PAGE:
In contrast the humanistic approach believes that individuals have free will. Manslow and Rogers argued that the notion that people’s behaviour is at the mercy of external forces is inaccurate and that people have free will in that they can choose how they wish to behave. Rogers client centred therapy was based on the notion that individuals have free will. The psychologist was known as the facilitator and his or her role was to help the patient exercise free will and increase the benefits of life. Roger’s believed our actions are free within a framework. The approach states that determinism is too mechanistic and being unfalsifiable it is impossible to assume behaviour is determined. With regards to mental illness, it is a result of the patient not being able to accept themselves or others around them. Therefore the humanistic approach believes illness is due to freewill and personal decisions. The psychodynamic approach, although mainly deterministic, believed that there is a potential for free will. Freud stated that psychoanalysis is based on the belief that people can change their behaviour. However there are two main problems with this approach; firstly what is meant by freewill? If according to determinism everything has a definite cause then is free will random? Very few people would argue in favour of such an extreme position. Also it may be that determinism does have an effect on the world but not on humans in which case there are many implications which have been left unanswered.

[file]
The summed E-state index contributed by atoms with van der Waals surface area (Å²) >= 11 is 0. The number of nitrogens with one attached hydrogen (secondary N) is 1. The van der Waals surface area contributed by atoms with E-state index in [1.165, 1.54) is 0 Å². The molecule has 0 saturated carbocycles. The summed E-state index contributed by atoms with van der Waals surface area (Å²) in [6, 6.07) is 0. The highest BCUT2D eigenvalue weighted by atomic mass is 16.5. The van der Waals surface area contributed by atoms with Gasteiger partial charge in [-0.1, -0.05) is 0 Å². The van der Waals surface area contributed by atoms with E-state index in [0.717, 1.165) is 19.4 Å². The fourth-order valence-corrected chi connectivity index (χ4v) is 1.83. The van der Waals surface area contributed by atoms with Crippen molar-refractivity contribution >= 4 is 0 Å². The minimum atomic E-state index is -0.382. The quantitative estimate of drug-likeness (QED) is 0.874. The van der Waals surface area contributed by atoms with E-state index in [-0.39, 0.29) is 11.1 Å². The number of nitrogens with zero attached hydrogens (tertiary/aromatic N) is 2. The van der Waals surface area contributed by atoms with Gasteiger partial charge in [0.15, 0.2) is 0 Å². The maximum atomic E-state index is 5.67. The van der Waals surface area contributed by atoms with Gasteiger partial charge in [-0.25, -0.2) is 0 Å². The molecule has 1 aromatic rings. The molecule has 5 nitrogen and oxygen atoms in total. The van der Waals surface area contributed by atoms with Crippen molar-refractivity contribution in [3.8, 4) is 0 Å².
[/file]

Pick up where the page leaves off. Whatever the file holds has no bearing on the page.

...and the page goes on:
The ethical argument also supports free will. In order to expect moral responsibility, one must accept the concept of free will. If an individual’s behaviour is determined by forces beyond an individual’s control then the individual cannot be held responsible for their actions. However our laws insist that adults do have individual responsibility for their actions and so implicitly society supports freewill.
Soft determinism is an approach that argues that people’s behaviour is constrained by the environment, but only to a certain extent. Some behaviour is more constrained than other. There is an element of free will in all behaviour however it can also be controlled by outside forces. William James advocated this approach which is a medium between the two extreme views. The issue of the extent to which we have free will is more of a philosophical question rather than scientific, as both beliefs are unfalsifiable. All psychologists agree on the fact that behaviour is made up, to an extent of biology, past experiences and present environment.
Article by TSR User on Thursday 15 February 2018
Freewill and Determinism
Saul McLeod published 2013
The determinist approach proposes that all behavior is caused by preceding factors and is thus predictable. The causal laws of determinism form the basis of science.
Free will is the idea that we are able to have some choice in how we act and assumes that we are free to choose our behavior, in other words we are self determined.
For example, people can make a free choice as to whether to commit a crime or not (unless they are a child or they are insane). This does not mean that behavior is random, but we are free from the causal influences of past events. According to freewill a person is responsible for their own actions.
Some approaches in psychology see the source of determinism as being outside the individual, a position known as environmental determinism. For example, Bandura (1961) showed that children with violent parents will in turn become violent parents through observation and imitation.
Others see it from coming inside i.e., in the form of unconscious motivation or genetic determinism – biological determinism. E.g., high IQ has been related to the IGF2R gene (Chorney et al., 1998).